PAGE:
|dc.description.abstract||Micellar casein concentrate (MCC) is a microfiltration-produced dairy low-lactose protein
ingredient, consisting mainly of casein micelles in their native form with a minimal amount of whey proteins. The physicochemical characteristics and nutritional value of the protein have been utilised in a wide range of food applications such as cheese, yoghurt, ready-to-drink beverages and dairy protein-fortified products. This emerging product benefits the market growth of the dairy industry due to an increase in consumer demand towards protein-fortified foods with all-natural, minimally processed, nutritive value-added protein ingredient. So, it is
vital to understand the challenges that manufacturers, supply chain and customers may face on storing the product for a period of time. The purpose of this study was to analyse the influence
of storage time (180 days) and temperature (20°C, 30°C and 40°C) on the solubility and rennet
gelation characteristics of MCC powder in cheese manufacturing.
The solubility of fresh and stored MCC samples was tested under various reconstitution temperatures (25, 30, 35, 40, 50 and 60°C) at 30- and 180-minute hydration times by measuring moisture content and particle size distribution using moisture-dish and Mastersizer respectively. The maximum solubility of the fresh MCC powder was found to be obtained at
50°C hydration temperature with a hydration time of 30 min, which will benefit industry by reducing the dissolving time of the powder. The solubility of stored MCC samples at various rehydration temperatures for different periods was found to decline as the storage time and storage temperature increased for any given hydration temperature. The MCC powder stored at 40°C became completely insoluble after 30 days storage. Even at the room temperature of 20°C, a linear decrease in solubility from 99% to 80% was observed over a storage period of 180 days.
The cause for the solubility decline rate in the stored MCC samples was found to be correlated with the browning index (BI) indicating that, despite the low content of lactose, Maillard reactions in the stored samples are the likely cause of insolubility. The combined microstructural analysis of scanning electron microscopy (SEM) and transmission electron microscopy (TEM) gave an insight of particle size, shape and a cross-sectional view of casein micelles in powder particles. However, protein crosslinking was not visible in the stored MCC samples.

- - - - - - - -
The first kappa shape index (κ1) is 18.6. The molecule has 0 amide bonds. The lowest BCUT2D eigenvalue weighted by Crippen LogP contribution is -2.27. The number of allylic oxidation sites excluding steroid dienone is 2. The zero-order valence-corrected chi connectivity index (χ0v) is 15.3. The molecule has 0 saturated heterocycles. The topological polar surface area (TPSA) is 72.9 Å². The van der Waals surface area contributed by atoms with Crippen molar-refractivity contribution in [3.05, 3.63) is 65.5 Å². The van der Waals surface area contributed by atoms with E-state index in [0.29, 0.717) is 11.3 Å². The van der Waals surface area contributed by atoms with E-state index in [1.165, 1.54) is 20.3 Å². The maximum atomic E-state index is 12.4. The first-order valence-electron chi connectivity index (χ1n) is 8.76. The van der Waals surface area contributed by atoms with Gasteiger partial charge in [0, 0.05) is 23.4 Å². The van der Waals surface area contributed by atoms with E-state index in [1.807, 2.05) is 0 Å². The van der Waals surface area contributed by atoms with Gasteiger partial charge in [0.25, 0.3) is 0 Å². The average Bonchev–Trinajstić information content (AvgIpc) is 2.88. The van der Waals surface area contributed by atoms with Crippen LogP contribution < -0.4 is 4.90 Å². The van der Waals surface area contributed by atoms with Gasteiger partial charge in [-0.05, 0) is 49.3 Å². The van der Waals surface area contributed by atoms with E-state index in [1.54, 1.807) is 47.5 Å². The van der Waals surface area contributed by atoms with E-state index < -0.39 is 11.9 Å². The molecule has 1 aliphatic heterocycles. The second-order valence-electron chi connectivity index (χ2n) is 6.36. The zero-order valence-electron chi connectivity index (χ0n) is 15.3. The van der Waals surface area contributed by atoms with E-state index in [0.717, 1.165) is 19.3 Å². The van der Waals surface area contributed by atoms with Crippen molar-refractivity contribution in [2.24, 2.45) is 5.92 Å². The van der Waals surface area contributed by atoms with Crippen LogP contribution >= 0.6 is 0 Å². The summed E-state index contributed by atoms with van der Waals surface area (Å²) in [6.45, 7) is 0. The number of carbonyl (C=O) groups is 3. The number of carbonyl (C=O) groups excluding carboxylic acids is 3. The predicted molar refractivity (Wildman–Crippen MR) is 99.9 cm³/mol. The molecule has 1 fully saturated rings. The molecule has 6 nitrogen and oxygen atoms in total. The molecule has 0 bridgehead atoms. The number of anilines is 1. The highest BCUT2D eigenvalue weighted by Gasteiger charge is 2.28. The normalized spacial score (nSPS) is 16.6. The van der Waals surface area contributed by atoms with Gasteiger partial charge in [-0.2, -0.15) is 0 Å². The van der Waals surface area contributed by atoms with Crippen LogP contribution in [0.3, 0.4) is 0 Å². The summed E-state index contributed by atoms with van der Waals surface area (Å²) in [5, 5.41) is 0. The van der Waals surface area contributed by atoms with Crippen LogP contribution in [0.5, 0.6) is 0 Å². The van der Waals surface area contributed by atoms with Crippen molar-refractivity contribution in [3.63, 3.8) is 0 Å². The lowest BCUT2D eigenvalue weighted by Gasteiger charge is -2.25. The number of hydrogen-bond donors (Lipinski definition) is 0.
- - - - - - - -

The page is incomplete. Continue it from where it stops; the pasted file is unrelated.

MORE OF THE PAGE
The study found an alternative industrially available option to improve MCC solubilisation regardless of the storage conditions. By generating shear force using a single-stage high pressure homogeniser to breakdown the particles, solubility was shown to be increased from 63% (the least soluble powder used in this section of the thesis) to 97% in the stored MCC samples.
The rheological properties of rennet gels made from skim milk-fortified fresh MCC with two different hydration times of 24 hr and 3 hr were quantified and the results were compared using two dynamic gel firmness tests, Formagraph and Low-amplitude oscillation rheometric (LAOR) analysis. The study found that 3 hr of MCC rehydration gives the optimal gelation properties which will also be benefit industry by reducing the hydration time during protein fortification. Both the test methods yielded comparable results for rennet gelation properties,
but, the Formagraph had an advantage of assessing 10 samples at a time.
The influence of renneting set temperature (30°C & 32°C) and pH (standard sample’s pH 6.7 and adjusted pH 6.3) on the rennet gelation properties of skim milk-fortified fresh MCC solution tested using only the Formagraph due to comparable results with LAOR and the test’s efficiency. Increasing the renneting set temperature from 30°C to 32°C results in faster gelation time and optimal cutting time with high firmness and firming rate. Pre-acidifying the skim milk-fortified MCC samples to pH 6.3 resulted in faster gelation and cutting time with higher gel firmness and firming rate than the pH 6.7.
Due to the project’s time constraints which were magnified by COVID-19 pandemic related lockdown, only five samples were selected to study the rennet gelation properties of stored MCC samples with no modifications done to the experimental set-up conditions such as temperature and pH. As the storage temperature and time increases, the solubility decreased, which resulted in longer gelation and cutting times with weaker gel formation.
This study provides novel information on the solubility and rennet gelation properties of MCC
and also ingredient functionality with respect to the storage temperature and time. The research
presented here has implications for product formulation in an industrial setting.||en